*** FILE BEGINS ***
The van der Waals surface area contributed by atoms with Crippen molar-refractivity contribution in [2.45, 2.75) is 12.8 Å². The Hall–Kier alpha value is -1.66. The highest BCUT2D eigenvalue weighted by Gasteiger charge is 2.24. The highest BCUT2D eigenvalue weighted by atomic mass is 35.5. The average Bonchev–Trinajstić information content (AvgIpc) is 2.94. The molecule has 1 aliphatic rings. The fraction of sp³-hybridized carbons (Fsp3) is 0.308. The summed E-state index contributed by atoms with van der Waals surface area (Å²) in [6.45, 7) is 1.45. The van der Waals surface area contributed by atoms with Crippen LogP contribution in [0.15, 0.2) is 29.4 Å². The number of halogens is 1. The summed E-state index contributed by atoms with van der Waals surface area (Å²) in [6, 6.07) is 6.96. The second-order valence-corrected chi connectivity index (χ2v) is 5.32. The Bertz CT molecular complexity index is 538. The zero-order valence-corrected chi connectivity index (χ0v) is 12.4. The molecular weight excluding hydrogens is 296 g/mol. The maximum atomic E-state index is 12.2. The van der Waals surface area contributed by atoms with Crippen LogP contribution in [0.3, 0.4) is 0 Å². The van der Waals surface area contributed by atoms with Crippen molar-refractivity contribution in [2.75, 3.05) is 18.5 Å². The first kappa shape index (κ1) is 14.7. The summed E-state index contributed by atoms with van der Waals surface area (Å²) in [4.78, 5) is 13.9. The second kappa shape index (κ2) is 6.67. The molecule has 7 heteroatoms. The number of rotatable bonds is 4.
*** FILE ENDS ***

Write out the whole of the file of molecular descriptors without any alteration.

The van der Waals surface area contributed by atoms with Crippen molar-refractivity contribution in [2.45, 2.75) is 12.8 Å². The Hall–Kier alpha value is -1.66. The highest BCUT2D eigenvalue weighted by Gasteiger charge is 2.24. The highest BCUT2D eigenvalue weighted by atomic mass is 35.5. The average Bonchev–Trinajstić information content (AvgIpc) is 2.94. The molecule has 1 aliphatic rings. The fraction of sp³-hybridized carbons (Fsp3) is 0.308. The summed E-state index contributed by atoms with van der Waals surface area (Å²) in [6.45, 7) is 1.45. The van der Waals surface area contributed by atoms with Crippen LogP contribution in [0.15, 0.2) is 29.4 Å². The number of halogens is 1. The summed E-state index contributed by atoms with van der Waals surface area (Å²) in [6, 6.07) is 6.96. The second-order valence-corrected chi connectivity index (χ2v) is 5.32. The Bertz CT molecular complexity index is 538. The zero-order valence-corrected chi connectivity index (χ0v) is 12.4. The molecular weight excluding hydrogens is 296 g/mol. The maximum atomic E-state index is 12.2. The van der Waals surface area contributed by atoms with Crippen LogP contribution in [0.3, 0.4) is 0 Å². The van der Waals surface area contributed by atoms with Crippen molar-refractivity contribution in [2.75, 3.05) is 18.5 Å². The first kappa shape index (κ1) is 14.7. The summed E-state index contributed by atoms with van der Waals surface area (Å²) in [4.78, 5) is 13.9. The second kappa shape index (κ2) is 6.67. The molecule has 7 heteroatoms. The number of rotatable bonds is 4.